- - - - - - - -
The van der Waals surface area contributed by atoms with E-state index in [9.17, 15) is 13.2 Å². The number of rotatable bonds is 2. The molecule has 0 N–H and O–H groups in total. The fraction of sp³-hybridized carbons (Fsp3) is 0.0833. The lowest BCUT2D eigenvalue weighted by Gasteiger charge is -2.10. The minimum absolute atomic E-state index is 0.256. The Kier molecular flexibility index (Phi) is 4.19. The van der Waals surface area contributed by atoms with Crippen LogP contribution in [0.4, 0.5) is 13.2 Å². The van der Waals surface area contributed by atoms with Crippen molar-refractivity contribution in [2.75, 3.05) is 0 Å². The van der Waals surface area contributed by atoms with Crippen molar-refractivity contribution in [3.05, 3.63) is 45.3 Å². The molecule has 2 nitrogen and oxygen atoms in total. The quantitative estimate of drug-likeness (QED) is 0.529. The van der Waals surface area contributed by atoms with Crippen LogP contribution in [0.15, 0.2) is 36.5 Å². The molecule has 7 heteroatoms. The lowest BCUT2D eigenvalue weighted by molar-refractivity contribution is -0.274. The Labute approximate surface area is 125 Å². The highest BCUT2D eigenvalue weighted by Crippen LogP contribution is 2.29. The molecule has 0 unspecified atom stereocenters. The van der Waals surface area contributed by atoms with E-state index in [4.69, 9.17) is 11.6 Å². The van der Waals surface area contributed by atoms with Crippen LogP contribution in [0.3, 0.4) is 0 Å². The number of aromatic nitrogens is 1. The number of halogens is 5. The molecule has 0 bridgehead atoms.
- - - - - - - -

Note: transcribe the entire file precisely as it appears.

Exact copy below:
The van der Waals surface area contributed by atoms with E-state index in [9.17, 15) is 13.2 Å². The number of rotatable bonds is 2. The molecule has 0 N–H and O–H groups in total. The fraction of sp³-hybridized carbons (Fsp3) is 0.0833. The lowest BCUT2D eigenvalue weighted by Gasteiger charge is -2.10. The minimum absolute atomic E-state index is 0.256. The Kier molecular flexibility index (Phi) is 4.19. The van der Waals surface area contributed by atoms with Crippen LogP contribution in [0.4, 0.5) is 13.2 Å². The van der Waals surface area contributed by atoms with Crippen molar-refractivity contribution in [2.75, 3.05) is 0 Å². The van der Waals surface area contributed by atoms with Crippen molar-refractivity contribution in [3.05, 3.63) is 45.3 Å². The molecule has 2 nitrogen and oxygen atoms in total. The quantitative estimate of drug-likeness (QED) is 0.529. The van der Waals surface area contributed by atoms with Crippen LogP contribution in [0.15, 0.2) is 36.5 Å². The molecule has 7 heteroatoms. The lowest BCUT2D eigenvalue weighted by molar-refractivity contribution is -0.274. The Labute approximate surface area is 125 Å². The highest BCUT2D eigenvalue weighted by Crippen LogP contribution is 2.29. The molecule has 0 unspecified atom stereocenters. The van der Waals surface area contributed by atoms with E-state index in [4.69, 9.17) is 11.6 Å². The van der Waals surface area contributed by atoms with Crippen LogP contribution in [0.3, 0.4) is 0 Å². The number of aromatic nitrogens is 1. The number of halogens is 5. The molecule has 0 bridgehead atoms.